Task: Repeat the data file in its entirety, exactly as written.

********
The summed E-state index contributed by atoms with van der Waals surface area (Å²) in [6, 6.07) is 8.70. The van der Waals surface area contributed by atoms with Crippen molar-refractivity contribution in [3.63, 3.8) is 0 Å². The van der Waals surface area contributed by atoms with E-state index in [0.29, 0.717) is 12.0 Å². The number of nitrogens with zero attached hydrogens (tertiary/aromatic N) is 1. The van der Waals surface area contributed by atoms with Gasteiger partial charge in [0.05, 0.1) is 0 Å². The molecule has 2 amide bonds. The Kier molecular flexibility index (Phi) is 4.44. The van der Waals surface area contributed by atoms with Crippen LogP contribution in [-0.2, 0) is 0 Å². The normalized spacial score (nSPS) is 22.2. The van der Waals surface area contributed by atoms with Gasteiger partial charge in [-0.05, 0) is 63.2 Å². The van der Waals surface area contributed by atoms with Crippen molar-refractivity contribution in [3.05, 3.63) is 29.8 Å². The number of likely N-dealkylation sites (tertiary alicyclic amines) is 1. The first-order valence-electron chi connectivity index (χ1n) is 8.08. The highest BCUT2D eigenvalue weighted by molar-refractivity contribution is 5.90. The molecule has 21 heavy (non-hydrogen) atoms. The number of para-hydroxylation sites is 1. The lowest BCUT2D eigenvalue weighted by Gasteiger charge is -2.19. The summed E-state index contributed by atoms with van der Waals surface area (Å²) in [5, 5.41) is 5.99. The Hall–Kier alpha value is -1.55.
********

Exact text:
The summed E-state index contributed by atoms with van der Waals surface area (Å²) in [6, 6.07) is 8.70. The van der Waals surface area contributed by atoms with Crippen molar-refractivity contribution in [3.63, 3.8) is 0 Å². The van der Waals surface area contributed by atoms with E-state index in [0.29, 0.717) is 12.0 Å². The number of nitrogens with zero attached hydrogens (tertiary/aromatic N) is 1. The van der Waals surface area contributed by atoms with Gasteiger partial charge in [0.05, 0.1) is 0 Å². The molecule has 2 amide bonds. The Kier molecular flexibility index (Phi) is 4.44. The van der Waals surface area contributed by atoms with Crippen LogP contribution in [-0.2, 0) is 0 Å². The normalized spacial score (nSPS) is 22.2. The van der Waals surface area contributed by atoms with Gasteiger partial charge in [-0.05, 0) is 63.2 Å². The van der Waals surface area contributed by atoms with Crippen molar-refractivity contribution in [3.05, 3.63) is 29.8 Å². The number of likely N-dealkylation sites (tertiary alicyclic amines) is 1. The first-order valence-electron chi connectivity index (χ1n) is 8.08. The highest BCUT2D eigenvalue weighted by molar-refractivity contribution is 5.90. The molecule has 21 heavy (non-hydrogen) atoms. The number of para-hydroxylation sites is 1. The lowest BCUT2D eigenvalue weighted by Gasteiger charge is -2.19. The summed E-state index contributed by atoms with van der Waals surface area (Å²) in [5, 5.41) is 5.99. The Hall–Kier alpha value is -1.55.